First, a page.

ceviche


15. Treat yourself to some ceviche


If you wanted, you could spend your entire time in Lima eating McDonald’s and KFC. But where’s the fun in that? Much better to treat your tastebuds to a classic Peruvian delicacy like ceviche. The city is packed with some great cevicherias, giving you plenty of opportunities to enjoy this sublime dish. Made from a combination of fish, red onions, chili peppers, and sweet potato marinated in lemon, it’s delicate, delicious, and about to become your new favorite food.


Barranco


14. Admire the sights at Barranco


As one of Lima’s more bohemian districts, Barranco has a lot to recommend it. Safe, walkable, and packed with attractions, it’s a great place to spend an afternoon. Admire the street art, take in a street performance, enjoy some great food, and visit some historical sights… with so much to see and do, it really is an unmissable destination.


Museo de la Nacion


13. Visit the Museo de la Nacion


The Museo de la Nacion ranks as one of the most important museums in Lima. Home to thousands of artifacts, it chronicles the entire length and breadth of Peru’s history. Along with an extraordinary collection of Nazca, Wari, and Moche ceramics, it also boasts some fascinating replicas of ancient Andean artifacts, including the Revolt of the Objects and the Lanzon from Chavin de Huantar.








Museum of Inquisition and Congress


12. Tour the Museum of Inquisition and Congress


The Museum of Inquisition and Congress is widely considered to be one of the most significant and best museums in Peru. It dates back to the city’s earliest days, at a time when its dungeons were used to torture prisoners during the Spanish Inquisition. Today, it explores its role in the Inquisition and in the development of the Peruvian Congress via exhibits such as the Hearing Room, Chamber of Secrets, Room of Processes, and Room of the Inquisition. If you like your history to come with a healthy serving of macabre on the side, it’s not to be missed.


Enjoy some art at the city's galleries


11. Enjoy some art at the city’s galleries


Lima is crammed with art museums. If you’re on a tight schedule, you might not have time to pack them all in, but a few highlights not be missed include the Museo de Arte de Lima (MALI), which showcases over 3,000 years of history (including a stunning collection of religious paintings from the Cusqueña School); the Museo de Arte Contemporáneo de Lima (MAC Lima) with its breathtaking collection of modern and contemporary art; and the MATE Museo Mario Testino with its collection of striking photography from acclaimed photographer Mario Testino.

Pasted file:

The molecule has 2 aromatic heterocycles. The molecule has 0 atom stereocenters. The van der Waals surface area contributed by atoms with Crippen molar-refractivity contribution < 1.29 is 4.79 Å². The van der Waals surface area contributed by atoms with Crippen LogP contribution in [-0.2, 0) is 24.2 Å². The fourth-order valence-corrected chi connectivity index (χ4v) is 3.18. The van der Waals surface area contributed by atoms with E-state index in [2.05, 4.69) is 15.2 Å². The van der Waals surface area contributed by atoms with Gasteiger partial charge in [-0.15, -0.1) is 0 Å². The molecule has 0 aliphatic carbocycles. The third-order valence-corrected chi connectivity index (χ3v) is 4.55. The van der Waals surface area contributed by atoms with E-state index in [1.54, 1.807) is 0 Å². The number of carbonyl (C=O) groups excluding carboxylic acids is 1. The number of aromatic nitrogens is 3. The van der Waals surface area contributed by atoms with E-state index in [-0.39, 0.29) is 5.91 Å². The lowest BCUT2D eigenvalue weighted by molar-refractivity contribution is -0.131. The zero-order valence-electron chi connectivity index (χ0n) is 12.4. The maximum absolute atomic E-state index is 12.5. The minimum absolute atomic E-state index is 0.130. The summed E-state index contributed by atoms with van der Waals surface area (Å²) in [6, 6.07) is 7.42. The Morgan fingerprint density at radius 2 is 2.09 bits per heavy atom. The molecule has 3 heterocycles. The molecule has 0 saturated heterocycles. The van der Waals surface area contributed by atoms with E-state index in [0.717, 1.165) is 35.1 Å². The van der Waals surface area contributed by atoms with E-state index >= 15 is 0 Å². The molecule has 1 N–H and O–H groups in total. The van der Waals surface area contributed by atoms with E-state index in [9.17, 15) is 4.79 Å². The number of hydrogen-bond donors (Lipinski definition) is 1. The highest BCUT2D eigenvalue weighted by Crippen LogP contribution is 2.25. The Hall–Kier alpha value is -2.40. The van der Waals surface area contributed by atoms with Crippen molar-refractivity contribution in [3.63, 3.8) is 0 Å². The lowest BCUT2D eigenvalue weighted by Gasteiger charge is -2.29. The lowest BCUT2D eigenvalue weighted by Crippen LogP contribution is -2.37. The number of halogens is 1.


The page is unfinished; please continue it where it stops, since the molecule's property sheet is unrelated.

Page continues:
Huaca Pucllana


10. Visit Huaca Pucllana


If you want to experience the rich history of Lima, take the advice of Vacation Idea and head for Huaca Pucllana. Located in the oceanfront district of Miraflores, Huaca Pucllana is a former settlement that was built about 500 CE by a Pre-Incan indigenous seaside civilization. Boasting a clay pyramid and an ancient adobe, the sight offers a fascinating insight into Peru’s rich past. Today, the complex features a restaurant, a souvenir shop, a workshop space, and a museum crammed with textiles, ceramics, artifacts, and tools discovered at the site.








Indulge in some Pisco Sour


9. Indulge in some Pisco Sour


If you hadn’t heard of Pisco Sour before you arrived in Lima, prepare for that to change by the time you leave. The Peruvian beverage is a tempting combination of Pisco (a type of liquor), fresh lemon juice, corn syrup, and egg white, and it’s quite literally everywhere. Whichever restaurant you choose for your evening meal, be prepared to be offered a glass. According to misstourist.com, some of the best places to head to enjoy this classic drink include Bar Inglés at Country Club Lima Hotel, Antigua Taberna Queirolo, Museo del Pisco, and Hotel Maury.


Miraflores


8. Shop till you drop at Miraflores


If your perfect vacation isn’t complete without a spot of retail therapy, don’t miss a visit to Miraflores while you’re in Lima. The district joins onto the cliffs running down to the Pacific Ocean, providing a beautiful backdrop to the scores of shops, restaurants, bars, and hotels lining its streets. Once you’ve had your fill of the district’s urban delights, get back to nature with a stroll through some of the gorgeous parks lining the cliffs.